This seems to me to reflect too literal an understanding of the idea of purification of emotion. That is, it has not simply been a mistake to understand the idea of catharsis in connection to purification. And I want to insist on this idea. The experience of tragedy really does connect to a kind of purification.
Tragedy is not merely experienced; it painfully runs you over, pits you against yourself. And this involves a sense of being cleansed, of being drained of what is unimportant—as in being immersed in a Mikveh, purified head to toe by holy water. The proper attire to wear as we go out of the theater is white. Tragedy takes us beyond fear (not merely to a place where there is nothing further to fear, as Lear’s Aristotle has it). It is as if the tragedy allows one to rise above the trivialities of life and reach, and see, and be with, what really matters. Tragedy brings about a sense of focus. It leaves one solemn.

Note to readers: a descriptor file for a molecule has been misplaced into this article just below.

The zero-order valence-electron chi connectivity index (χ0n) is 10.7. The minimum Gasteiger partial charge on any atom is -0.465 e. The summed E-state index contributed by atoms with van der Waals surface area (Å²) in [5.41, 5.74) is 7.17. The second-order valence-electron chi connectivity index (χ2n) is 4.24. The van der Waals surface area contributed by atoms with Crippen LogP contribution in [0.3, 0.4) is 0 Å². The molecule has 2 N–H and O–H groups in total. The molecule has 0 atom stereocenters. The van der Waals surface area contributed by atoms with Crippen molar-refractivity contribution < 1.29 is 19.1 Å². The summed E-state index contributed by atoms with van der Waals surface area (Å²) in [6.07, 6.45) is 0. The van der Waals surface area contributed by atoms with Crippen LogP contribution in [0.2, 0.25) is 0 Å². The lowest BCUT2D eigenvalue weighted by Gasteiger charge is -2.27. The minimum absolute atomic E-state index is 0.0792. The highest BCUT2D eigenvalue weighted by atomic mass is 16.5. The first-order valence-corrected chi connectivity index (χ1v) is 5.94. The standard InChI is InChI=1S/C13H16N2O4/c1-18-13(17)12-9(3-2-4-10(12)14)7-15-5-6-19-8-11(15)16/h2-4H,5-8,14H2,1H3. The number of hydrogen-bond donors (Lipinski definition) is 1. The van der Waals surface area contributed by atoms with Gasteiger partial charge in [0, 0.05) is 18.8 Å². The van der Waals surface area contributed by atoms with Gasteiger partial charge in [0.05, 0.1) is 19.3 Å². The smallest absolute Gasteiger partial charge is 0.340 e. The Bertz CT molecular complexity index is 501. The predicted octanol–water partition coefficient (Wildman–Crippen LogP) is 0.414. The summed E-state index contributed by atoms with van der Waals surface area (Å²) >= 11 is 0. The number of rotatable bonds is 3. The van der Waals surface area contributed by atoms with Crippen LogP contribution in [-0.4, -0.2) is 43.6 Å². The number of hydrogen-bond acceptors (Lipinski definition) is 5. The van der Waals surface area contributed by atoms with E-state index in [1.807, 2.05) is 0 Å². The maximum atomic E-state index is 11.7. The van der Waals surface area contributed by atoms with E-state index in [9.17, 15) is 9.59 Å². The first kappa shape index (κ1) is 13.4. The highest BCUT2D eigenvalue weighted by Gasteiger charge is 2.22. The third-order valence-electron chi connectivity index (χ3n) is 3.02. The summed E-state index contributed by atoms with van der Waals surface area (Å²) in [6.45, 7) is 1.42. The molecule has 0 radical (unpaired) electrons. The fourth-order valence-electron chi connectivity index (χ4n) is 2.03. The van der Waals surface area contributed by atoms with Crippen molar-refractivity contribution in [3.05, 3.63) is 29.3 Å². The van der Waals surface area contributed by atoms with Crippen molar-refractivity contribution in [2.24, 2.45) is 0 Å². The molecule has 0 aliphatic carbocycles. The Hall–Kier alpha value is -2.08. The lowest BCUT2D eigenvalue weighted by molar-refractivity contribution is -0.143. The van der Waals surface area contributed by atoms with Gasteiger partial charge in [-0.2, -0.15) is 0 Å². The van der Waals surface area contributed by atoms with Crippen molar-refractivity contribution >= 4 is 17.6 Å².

There is here a kind of cleansing. But the cleansing is a necessary metaphor. (And perhaps this is why Lear doesn’t find it in the literal-minded Aristotle.) In particular, what one is being cleansed of in tragedy, or so I propose, is the very perspective of the ordinary, the perspective from within life, from “inside the plain” (Lear’s allusion to Thompson Clarke); really, it is a non-perspective. In tragedy, one is forced not to safely consider remote possibilities as Lear’s Aristotle has it, but into a perspective on life as a whole as if from without—into looking at life itself as if from the audience's point of view, or perhaps from the reflective perspective of the chorus, which is more intimate and inward yet is closed in unreality and isolated in abstraction.
Even the virtuous person lives day to day in life. Where else would they live? And so even they undergo something by being forced, shouldered, out of life.